"A college campus is habitat of abundance and access, with a fluid and fairly ruthless vetting apparatus. A city also has abundance and access, especially for the young..." - Nick Paumgarten, The New Yorker
In the sweltering New York City heat, the sunglasses on my face not only shield me from the sun's rays, but cause perspiration to drip down the bridge of my nose. Sure, roughing it and squinting is an option, but then I would miss the constant string of beauties parading across my sight-line down 3rd Avenue, and they would surely see my gawking eyes with polarized lenses abdicated.
Life is a smorgasbord and we are all part of the buffet. Being in college, or subsequently flying the coop upon graduation, liberation prompts recklessness, a throwing of caution to the window. Abundance. Access. Bars open 'til the wee hours, eager to serve any given day, with patrons eager to down Patron or the various $12 wares affronted them. With this abundance and access, it should be easy to find someone, shouldn't it? Maybe so, but because of the inherent flaw in this method -- how easily reproducible it can be, how easy it is to find this one, the next one, the one after that -- we fall victim to the "tyranny of choice." That is, the idea that with an abundance of options, it is more difficult to make a selection. So we wait, biding our time, or dragging our feet, or we temporarily settle until we can trade in the old model for the next best thing, ad nauseam until each encounter is just a cursory precursor to the next, each person a stepping stone to the top of a mountain that never peaks.
Is it absurd to think this is true? It happens all the time in business. The ladder of success stands so tall and even those who reach the stop strive to ascend further. Wealthy traders don't need the money from insider trading, but they fall prey to the human condition of greed, knowing more is out there, knowing they want to take it. Won't how we work carry to how we play? Especially while we are young and the pangs of regret are merely mosquitoes we can swat at before they bite?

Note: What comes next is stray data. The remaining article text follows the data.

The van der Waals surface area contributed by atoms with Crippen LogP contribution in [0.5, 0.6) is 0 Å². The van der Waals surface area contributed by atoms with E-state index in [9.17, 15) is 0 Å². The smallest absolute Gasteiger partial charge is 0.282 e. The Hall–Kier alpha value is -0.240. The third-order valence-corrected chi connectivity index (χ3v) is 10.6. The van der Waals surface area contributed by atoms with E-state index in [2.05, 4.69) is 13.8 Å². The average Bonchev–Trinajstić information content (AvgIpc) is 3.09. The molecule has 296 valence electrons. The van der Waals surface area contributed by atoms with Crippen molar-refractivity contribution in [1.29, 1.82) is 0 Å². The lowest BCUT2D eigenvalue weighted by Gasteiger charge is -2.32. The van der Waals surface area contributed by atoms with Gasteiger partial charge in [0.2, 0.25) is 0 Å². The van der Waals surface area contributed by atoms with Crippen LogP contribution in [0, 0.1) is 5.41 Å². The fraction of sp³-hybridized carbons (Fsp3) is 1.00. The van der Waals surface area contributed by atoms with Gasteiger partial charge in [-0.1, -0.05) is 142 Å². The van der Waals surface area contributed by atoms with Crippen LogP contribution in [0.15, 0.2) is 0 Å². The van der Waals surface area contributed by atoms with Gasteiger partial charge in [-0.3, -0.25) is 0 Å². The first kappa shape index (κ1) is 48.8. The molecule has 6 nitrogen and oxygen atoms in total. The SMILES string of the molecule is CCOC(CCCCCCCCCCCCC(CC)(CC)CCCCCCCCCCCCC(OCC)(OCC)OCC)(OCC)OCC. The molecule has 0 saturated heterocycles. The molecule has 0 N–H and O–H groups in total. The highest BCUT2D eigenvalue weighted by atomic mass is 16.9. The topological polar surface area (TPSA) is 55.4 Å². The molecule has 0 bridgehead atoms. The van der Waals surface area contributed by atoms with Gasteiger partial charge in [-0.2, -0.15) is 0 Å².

The most important question for those who were raised thinking there is someone for everyone and that marriage or long-term happiness in a relationship is the noble conclusion to adolescence and commencement of adulthood is: Can this be combated? Or, in counterargument, does it need to be?
Are we designed to be monogamous, faithful, unwavering? Or are we temporal, polyamorous, ephemeral -- is it simply our nature to Tweet pictures of our Weiner even though we may be married, or blind side even our super hot actress wife with infidelity like some kind of outlaw Jesse James? Unfortunately, I can't come up with the answer easily and say that fairy tale romances are out there for everyone, and that they all end in happily ever after. The current college lifestyle of frequent and inconsequential hookups does little to support the cause, but our trials and tribulations are far from over, and maybe when they are we will wind up happy and committed on the other side.
When I look through my darkened lenses at the girl in the sundress walking by, I wonder who she is, what she does, and if we could work out together; and for that moment I think a traditional relationship is possible, until I see the next girl and the same thoughts begin again, taking a grip over my self-conscience, frightening me into believing I can never be satisfied.
Maybe I'll grow out of it. Or maybe I just need to move out to the country ...